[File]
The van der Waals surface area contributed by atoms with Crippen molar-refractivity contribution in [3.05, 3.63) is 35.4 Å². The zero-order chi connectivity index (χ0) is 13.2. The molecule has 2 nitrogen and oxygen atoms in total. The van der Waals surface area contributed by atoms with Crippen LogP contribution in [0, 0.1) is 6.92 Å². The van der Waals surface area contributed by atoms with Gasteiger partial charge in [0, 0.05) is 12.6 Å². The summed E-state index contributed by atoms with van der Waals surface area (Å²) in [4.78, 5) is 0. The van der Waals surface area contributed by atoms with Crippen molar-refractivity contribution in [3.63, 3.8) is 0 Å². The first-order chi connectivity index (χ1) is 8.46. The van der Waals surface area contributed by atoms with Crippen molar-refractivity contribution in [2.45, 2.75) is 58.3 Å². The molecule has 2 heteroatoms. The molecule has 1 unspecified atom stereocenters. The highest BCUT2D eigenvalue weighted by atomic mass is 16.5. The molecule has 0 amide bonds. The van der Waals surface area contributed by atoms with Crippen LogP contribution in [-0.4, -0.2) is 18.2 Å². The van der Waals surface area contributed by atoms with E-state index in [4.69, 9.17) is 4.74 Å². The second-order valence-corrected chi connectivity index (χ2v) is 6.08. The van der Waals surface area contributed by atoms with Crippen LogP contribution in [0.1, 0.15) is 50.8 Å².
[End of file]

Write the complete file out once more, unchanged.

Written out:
The van der Waals surface area contributed by atoms with Crippen molar-refractivity contribution in [3.05, 3.63) is 35.4 Å². The zero-order chi connectivity index (χ0) is 13.2. The molecule has 2 nitrogen and oxygen atoms in total. The van der Waals surface area contributed by atoms with Crippen LogP contribution in [0, 0.1) is 6.92 Å². The van der Waals surface area contributed by atoms with Gasteiger partial charge in [0, 0.05) is 12.6 Å². The summed E-state index contributed by atoms with van der Waals surface area (Å²) in [4.78, 5) is 0. The van der Waals surface area contributed by atoms with Crippen molar-refractivity contribution in [3.63, 3.8) is 0 Å². The first-order chi connectivity index (χ1) is 8.46. The van der Waals surface area contributed by atoms with Crippen molar-refractivity contribution in [2.45, 2.75) is 58.3 Å². The molecule has 2 heteroatoms. The molecule has 1 unspecified atom stereocenters. The highest BCUT2D eigenvalue weighted by atomic mass is 16.5. The molecule has 0 amide bonds. The van der Waals surface area contributed by atoms with Crippen LogP contribution in [-0.4, -0.2) is 18.2 Å². The van der Waals surface area contributed by atoms with E-state index in [4.69, 9.17) is 4.74 Å². The second-order valence-corrected chi connectivity index (χ2v) is 6.08. The van der Waals surface area contributed by atoms with Crippen LogP contribution in [0.1, 0.15) is 50.8 Å².